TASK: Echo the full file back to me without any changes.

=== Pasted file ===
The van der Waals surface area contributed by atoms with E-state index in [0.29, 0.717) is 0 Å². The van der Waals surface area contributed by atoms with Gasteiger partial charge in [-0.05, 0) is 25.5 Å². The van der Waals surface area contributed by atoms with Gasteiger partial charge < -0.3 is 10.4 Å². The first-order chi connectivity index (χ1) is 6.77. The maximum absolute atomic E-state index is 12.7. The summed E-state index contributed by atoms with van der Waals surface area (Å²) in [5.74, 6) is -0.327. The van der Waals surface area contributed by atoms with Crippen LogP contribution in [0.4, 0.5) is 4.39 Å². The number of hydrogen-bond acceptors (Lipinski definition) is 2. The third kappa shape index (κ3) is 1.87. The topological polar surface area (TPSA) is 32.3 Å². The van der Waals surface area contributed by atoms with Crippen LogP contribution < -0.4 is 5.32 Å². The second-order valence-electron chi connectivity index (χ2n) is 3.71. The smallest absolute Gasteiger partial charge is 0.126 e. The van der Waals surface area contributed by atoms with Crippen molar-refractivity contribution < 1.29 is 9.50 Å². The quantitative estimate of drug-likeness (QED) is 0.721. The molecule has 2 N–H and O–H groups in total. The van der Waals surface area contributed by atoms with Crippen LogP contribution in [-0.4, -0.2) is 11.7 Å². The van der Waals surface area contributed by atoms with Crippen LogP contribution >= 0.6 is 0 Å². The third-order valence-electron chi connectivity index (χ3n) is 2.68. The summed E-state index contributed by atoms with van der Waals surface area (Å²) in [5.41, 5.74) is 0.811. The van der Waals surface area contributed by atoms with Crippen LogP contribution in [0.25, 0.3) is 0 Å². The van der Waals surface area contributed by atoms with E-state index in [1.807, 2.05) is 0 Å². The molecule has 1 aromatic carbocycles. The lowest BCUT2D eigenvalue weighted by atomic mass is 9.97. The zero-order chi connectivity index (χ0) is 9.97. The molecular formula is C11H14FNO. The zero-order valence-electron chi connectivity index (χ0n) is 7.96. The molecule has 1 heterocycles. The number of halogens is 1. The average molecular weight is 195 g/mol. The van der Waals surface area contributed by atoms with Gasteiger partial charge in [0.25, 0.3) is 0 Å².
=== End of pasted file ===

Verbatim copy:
The van der Waals surface area contributed by atoms with E-state index in [0.29, 0.717) is 0 Å². The van der Waals surface area contributed by atoms with Gasteiger partial charge in [-0.05, 0) is 25.5 Å². The van der Waals surface area contributed by atoms with Gasteiger partial charge < -0.3 is 10.4 Å². The first-order chi connectivity index (χ1) is 6.77. The maximum absolute atomic E-state index is 12.7. The summed E-state index contributed by atoms with van der Waals surface area (Å²) in [5.74, 6) is -0.327. The van der Waals surface area contributed by atoms with Crippen LogP contribution in [0.4, 0.5) is 4.39 Å². The number of hydrogen-bond acceptors (Lipinski definition) is 2. The third kappa shape index (κ3) is 1.87. The topological polar surface area (TPSA) is 32.3 Å². The van der Waals surface area contributed by atoms with Crippen LogP contribution < -0.4 is 5.32 Å². The second-order valence-electron chi connectivity index (χ2n) is 3.71. The smallest absolute Gasteiger partial charge is 0.126 e. The van der Waals surface area contributed by atoms with Crippen molar-refractivity contribution < 1.29 is 9.50 Å². The quantitative estimate of drug-likeness (QED) is 0.721. The molecule has 2 N–H and O–H groups in total. The van der Waals surface area contributed by atoms with Crippen LogP contribution in [-0.4, -0.2) is 11.7 Å². The van der Waals surface area contributed by atoms with Crippen LogP contribution >= 0.6 is 0 Å². The third-order valence-electron chi connectivity index (χ3n) is 2.68. The summed E-state index contributed by atoms with van der Waals surface area (Å²) in [5.41, 5.74) is 0.811. The van der Waals surface area contributed by atoms with Crippen LogP contribution in [0.25, 0.3) is 0 Å². The van der Waals surface area contributed by atoms with E-state index in [1.807, 2.05) is 0 Å². The molecule has 1 aromatic carbocycles. The lowest BCUT2D eigenvalue weighted by atomic mass is 9.97. The zero-order chi connectivity index (χ0) is 9.97. The molecular formula is C11H14FNO. The zero-order valence-electron chi connectivity index (χ0n) is 7.96. The molecule has 1 heterocycles. The number of halogens is 1. The average molecular weight is 195 g/mol. The van der Waals surface area contributed by atoms with Gasteiger partial charge in [0.25, 0.3) is 0 Å².